In NJ, a DWI is not a criminal offense, and a DWI conviction will not result in a criminal record. However, a DWI conviction will appear on your driving record forever.
The state also has an early intervention program for individuals at risk of developing a substance use disorder, which aims to prevent drug-related crimes and reduce recidivism.
In all likelihood, a DWI will not appear on a criminal background check. An employer may run an exhaustive background check that includes driving records, in which case a DUI conviction may appear.
If you have been convicted of a DWI while operating your private motor vehicle, you may face a one-year license suspension because of your CDL. But accumulating two DWI convictions will result in a permanent CDL suspension.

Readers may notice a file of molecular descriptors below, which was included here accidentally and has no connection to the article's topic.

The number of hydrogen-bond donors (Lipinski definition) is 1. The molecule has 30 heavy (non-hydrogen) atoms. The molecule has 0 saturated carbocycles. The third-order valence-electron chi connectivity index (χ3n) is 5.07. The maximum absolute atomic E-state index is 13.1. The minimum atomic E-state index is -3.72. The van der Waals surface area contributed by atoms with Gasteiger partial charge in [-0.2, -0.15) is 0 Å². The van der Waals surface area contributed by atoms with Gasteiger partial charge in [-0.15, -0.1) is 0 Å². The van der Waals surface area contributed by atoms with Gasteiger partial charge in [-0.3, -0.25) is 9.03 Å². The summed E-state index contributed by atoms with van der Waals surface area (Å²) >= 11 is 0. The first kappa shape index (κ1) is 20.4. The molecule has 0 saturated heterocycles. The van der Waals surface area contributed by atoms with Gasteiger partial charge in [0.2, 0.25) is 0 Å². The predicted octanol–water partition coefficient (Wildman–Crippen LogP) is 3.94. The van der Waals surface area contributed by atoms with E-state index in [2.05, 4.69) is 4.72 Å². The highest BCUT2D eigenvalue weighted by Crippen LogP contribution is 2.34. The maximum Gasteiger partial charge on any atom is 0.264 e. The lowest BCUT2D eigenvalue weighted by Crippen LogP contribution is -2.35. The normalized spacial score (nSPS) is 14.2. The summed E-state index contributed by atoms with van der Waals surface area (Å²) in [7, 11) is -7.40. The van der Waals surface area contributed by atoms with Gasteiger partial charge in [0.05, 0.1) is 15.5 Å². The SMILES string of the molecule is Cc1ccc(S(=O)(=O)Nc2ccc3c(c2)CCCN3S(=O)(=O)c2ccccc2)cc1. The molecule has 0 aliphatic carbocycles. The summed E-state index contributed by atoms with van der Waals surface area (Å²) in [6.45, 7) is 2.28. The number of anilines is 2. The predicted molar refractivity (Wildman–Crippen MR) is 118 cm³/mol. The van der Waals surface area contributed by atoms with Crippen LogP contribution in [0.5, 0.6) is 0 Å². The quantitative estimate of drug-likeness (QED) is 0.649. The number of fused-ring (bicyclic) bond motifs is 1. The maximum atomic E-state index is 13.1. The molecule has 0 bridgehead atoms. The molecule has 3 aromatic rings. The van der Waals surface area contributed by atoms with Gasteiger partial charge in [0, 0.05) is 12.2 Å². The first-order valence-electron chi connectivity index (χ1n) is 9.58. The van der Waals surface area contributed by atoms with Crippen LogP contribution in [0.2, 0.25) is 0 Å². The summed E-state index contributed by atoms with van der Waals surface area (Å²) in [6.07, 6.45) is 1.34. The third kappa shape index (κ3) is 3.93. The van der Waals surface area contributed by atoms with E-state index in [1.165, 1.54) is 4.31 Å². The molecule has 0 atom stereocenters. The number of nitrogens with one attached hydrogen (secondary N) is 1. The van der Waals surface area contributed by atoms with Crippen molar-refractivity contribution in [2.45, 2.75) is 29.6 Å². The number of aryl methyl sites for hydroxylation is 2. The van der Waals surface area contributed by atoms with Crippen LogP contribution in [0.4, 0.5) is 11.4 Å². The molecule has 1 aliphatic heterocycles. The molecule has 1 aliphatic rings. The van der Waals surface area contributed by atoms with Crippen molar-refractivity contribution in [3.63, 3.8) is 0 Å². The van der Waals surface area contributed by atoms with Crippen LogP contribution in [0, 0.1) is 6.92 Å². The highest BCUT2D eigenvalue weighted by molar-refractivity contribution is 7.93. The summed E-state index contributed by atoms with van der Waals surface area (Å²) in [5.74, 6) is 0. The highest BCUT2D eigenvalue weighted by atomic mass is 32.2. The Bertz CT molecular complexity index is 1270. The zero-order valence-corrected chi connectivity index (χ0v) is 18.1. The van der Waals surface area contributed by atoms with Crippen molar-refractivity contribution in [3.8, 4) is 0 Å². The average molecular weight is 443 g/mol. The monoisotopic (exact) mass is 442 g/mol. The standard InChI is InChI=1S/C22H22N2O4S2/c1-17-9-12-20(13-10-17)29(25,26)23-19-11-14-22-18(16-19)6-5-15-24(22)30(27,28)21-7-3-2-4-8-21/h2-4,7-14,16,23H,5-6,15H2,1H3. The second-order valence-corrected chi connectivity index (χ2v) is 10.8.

No, a New Jersey DUI conviction cannot be expunged from a driving record since it is considered a traffic offense, not a criminal offense. Expungements are only available for criminal offenses.
However, removing a DUI conviction from your driving record after ten years through Post Conviction Relief is possible.
The police in New Jersey uses a twelve-step evaluation called the Drug Recognition Evaluation (DRE) to identify motorists driving under the influence of drugs.
If police suspect someone is driving under the influence of drugs, they will typically administer a blood or urine test. If you’re currently facing drug DUI charges in New Jersey, it’s crucial to seek the help of an experienced drug crime attorney who can guide you through the legal process and provide you with the necessary support.
NJ criminal defense lawyer Alan Peyrouton discusses everything you need to know about your legal rights and the law.